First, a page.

I've deliberately omitted the transport to use (TCP, UDP, whatever) because you'll get issues depending on the transport, and I don't know how you want to handle those issues. For example, you'd have to consider how to handle dropped datagrams with UDP. What result would you compute? You don't get this issue with TCP, because it automatically retransmits dropped packets. With TCP, your throughput will be artificially low if the two endpoints are far away from each other. Here's some info on it.

If you had the patience to read this far, I hope it helped!

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Rather than writing a server you might want to just use tomcat or apache to be the server, then you just have the client upload a file of a specific size, and measure the time, then turn around and download the file, to measure the download speed.

You could write your own server to do this, but you would be basically doing what has been done many times before, then you will need to ensure your server isn't skewing the numbers.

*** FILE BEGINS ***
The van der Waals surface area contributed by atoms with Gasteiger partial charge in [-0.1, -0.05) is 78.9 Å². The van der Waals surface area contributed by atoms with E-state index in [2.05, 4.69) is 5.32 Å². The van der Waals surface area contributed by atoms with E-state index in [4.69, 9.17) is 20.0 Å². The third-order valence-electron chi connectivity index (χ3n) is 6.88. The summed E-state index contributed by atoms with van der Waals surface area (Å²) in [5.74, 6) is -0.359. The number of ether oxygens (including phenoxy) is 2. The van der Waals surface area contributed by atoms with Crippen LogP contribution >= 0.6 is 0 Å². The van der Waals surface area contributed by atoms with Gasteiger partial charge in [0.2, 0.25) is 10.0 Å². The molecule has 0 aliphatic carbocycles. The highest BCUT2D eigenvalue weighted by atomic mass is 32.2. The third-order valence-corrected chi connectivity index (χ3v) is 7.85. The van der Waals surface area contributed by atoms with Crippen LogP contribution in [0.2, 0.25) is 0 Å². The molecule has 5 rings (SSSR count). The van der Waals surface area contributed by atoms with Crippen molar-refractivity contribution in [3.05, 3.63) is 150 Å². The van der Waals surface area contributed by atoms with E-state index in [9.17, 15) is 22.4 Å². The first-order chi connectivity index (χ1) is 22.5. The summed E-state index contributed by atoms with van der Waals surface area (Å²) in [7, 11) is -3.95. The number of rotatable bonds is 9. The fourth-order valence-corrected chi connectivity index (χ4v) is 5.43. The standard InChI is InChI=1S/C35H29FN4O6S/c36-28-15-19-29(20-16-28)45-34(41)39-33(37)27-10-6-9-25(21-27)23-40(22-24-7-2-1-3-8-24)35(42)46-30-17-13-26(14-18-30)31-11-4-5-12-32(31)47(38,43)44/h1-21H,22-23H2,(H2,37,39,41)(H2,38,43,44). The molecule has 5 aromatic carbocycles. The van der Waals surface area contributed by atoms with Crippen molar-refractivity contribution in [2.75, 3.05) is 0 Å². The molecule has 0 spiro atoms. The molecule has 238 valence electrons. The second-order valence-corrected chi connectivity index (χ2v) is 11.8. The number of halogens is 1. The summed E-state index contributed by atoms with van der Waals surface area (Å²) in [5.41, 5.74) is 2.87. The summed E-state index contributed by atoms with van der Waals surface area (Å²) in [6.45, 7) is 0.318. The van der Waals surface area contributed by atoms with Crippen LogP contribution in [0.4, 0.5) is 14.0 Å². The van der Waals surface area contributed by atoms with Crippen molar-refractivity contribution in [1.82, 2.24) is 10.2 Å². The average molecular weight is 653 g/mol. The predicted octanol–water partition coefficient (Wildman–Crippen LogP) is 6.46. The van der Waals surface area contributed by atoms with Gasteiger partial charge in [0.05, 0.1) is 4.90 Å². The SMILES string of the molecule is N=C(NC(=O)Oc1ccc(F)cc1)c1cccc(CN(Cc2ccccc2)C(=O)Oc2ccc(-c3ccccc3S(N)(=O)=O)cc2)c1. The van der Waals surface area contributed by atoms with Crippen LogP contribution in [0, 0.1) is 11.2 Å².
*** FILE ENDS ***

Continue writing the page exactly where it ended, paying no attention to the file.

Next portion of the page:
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I was thinking of that originally but I need it to be in java because it needs to be able to plugin to my network monitoring program which is written in java –  MG-Dev Jul 31 '10 at 17:53
Your network monitoring program is the client, it sends data to a webserver and then retrieves it. The server can be in any language, as you just need a server that will allow you to easily upload and then download a file. –  James Black Jul 31 '10 at 18:01
yes I understand that but how would I calculate the speed. Lets say I send a packet that is 1024 bytes to the client from the monitoring program. Would the programs have to get a timestamp and then calculate the speed if so how would i do that? How would I get an accurate timestamp? –  MG-Dev Jul 31 '10 at 18:05
As soon as the file is received send out two UDP packets, immediately. Most likely both will get through, but UDP is faster than TCP, so the response will be quick. If you upload a 1M file then the slowdown due for the response will be minimized. –  James Black Jul 31 '10 at 18:20